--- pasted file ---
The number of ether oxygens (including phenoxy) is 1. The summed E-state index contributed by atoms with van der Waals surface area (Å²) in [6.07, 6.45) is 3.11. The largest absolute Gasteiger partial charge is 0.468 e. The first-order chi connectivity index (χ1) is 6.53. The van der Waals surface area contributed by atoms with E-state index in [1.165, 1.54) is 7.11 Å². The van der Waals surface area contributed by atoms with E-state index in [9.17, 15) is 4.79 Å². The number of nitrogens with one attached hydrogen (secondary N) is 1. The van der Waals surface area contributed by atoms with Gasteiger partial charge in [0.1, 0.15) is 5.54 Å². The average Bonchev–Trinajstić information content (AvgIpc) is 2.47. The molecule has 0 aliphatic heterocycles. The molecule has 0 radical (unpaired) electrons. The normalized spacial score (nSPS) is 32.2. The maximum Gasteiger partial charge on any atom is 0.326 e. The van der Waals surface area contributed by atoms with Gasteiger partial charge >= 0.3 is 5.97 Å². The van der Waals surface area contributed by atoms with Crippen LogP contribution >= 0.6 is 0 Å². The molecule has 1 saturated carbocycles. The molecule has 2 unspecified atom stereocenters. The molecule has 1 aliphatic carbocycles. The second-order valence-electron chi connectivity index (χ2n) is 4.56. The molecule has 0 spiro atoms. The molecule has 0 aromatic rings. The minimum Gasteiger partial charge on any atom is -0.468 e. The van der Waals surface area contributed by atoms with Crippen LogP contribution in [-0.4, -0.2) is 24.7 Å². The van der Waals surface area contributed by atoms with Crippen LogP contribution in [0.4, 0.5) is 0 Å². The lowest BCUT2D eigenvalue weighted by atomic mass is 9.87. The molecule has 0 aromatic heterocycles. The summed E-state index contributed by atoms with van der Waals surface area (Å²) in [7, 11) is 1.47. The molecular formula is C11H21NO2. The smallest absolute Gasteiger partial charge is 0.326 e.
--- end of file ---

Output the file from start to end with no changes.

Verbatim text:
The number of ether oxygens (including phenoxy) is 1. The summed E-state index contributed by atoms with van der Waals surface area (Å²) in [6.07, 6.45) is 3.11. The largest absolute Gasteiger partial charge is 0.468 e. The first-order chi connectivity index (χ1) is 6.53. The van der Waals surface area contributed by atoms with E-state index in [1.165, 1.54) is 7.11 Å². The van der Waals surface area contributed by atoms with E-state index in [9.17, 15) is 4.79 Å². The number of nitrogens with one attached hydrogen (secondary N) is 1. The van der Waals surface area contributed by atoms with Gasteiger partial charge in [0.1, 0.15) is 5.54 Å². The average Bonchev–Trinajstić information content (AvgIpc) is 2.47. The molecule has 0 aliphatic heterocycles. The molecule has 0 radical (unpaired) electrons. The normalized spacial score (nSPS) is 32.2. The maximum Gasteiger partial charge on any atom is 0.326 e. The van der Waals surface area contributed by atoms with Gasteiger partial charge >= 0.3 is 5.97 Å². The van der Waals surface area contributed by atoms with Crippen LogP contribution >= 0.6 is 0 Å². The molecule has 1 saturated carbocycles. The molecule has 2 unspecified atom stereocenters. The molecule has 1 aliphatic carbocycles. The second-order valence-electron chi connectivity index (χ2n) is 4.56. The molecule has 0 spiro atoms. The molecule has 0 aromatic rings. The minimum Gasteiger partial charge on any atom is -0.468 e. The van der Waals surface area contributed by atoms with Crippen LogP contribution in [-0.4, -0.2) is 24.7 Å². The van der Waals surface area contributed by atoms with Crippen LogP contribution in [0.4, 0.5) is 0 Å². The lowest BCUT2D eigenvalue weighted by atomic mass is 9.87. The molecule has 0 aromatic heterocycles. The summed E-state index contributed by atoms with van der Waals surface area (Å²) in [7, 11) is 1.47. The molecular formula is C11H21NO2. The smallest absolute Gasteiger partial charge is 0.326 e.